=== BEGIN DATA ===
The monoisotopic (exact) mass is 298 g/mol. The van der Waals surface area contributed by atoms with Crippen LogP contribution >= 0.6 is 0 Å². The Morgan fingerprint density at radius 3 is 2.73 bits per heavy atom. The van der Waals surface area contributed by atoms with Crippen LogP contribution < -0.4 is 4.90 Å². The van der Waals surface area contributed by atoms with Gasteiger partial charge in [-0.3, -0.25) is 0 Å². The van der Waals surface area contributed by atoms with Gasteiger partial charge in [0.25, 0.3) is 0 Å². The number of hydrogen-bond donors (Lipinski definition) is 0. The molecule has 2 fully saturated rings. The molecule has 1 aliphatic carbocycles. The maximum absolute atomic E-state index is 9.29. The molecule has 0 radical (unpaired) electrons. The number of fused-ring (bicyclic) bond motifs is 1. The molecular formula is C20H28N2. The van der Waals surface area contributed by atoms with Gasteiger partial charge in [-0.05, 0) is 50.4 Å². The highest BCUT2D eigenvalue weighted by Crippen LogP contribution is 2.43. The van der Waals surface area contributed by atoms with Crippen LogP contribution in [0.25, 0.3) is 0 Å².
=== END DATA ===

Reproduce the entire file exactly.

The monoisotopic (exact) mass is 298 g/mol. The van der Waals surface area contributed by atoms with Crippen LogP contribution >= 0.6 is 0 Å². The Morgan fingerprint density at radius 3 is 2.73 bits per heavy atom. The van der Waals surface area contributed by atoms with Crippen LogP contribution < -0.4 is 4.90 Å². The van der Waals surface area contributed by atoms with Gasteiger partial charge in [-0.3, -0.25) is 0 Å². The van der Waals surface area contributed by atoms with Gasteiger partial charge in [0.25, 0.3) is 0 Å². The number of hydrogen-bond donors (Lipinski definition) is 0. The molecule has 2 fully saturated rings. The molecule has 1 aliphatic carbocycles. The maximum absolute atomic E-state index is 9.29. The molecule has 0 radical (unpaired) electrons. The number of fused-ring (bicyclic) bond motifs is 1. The molecular formula is C20H28N2. The van der Waals surface area contributed by atoms with Gasteiger partial charge in [-0.05, 0) is 50.4 Å². The highest BCUT2D eigenvalue weighted by Crippen LogP contribution is 2.43. The van der Waals surface area contributed by atoms with Crippen LogP contribution in [0.25, 0.3) is 0 Å².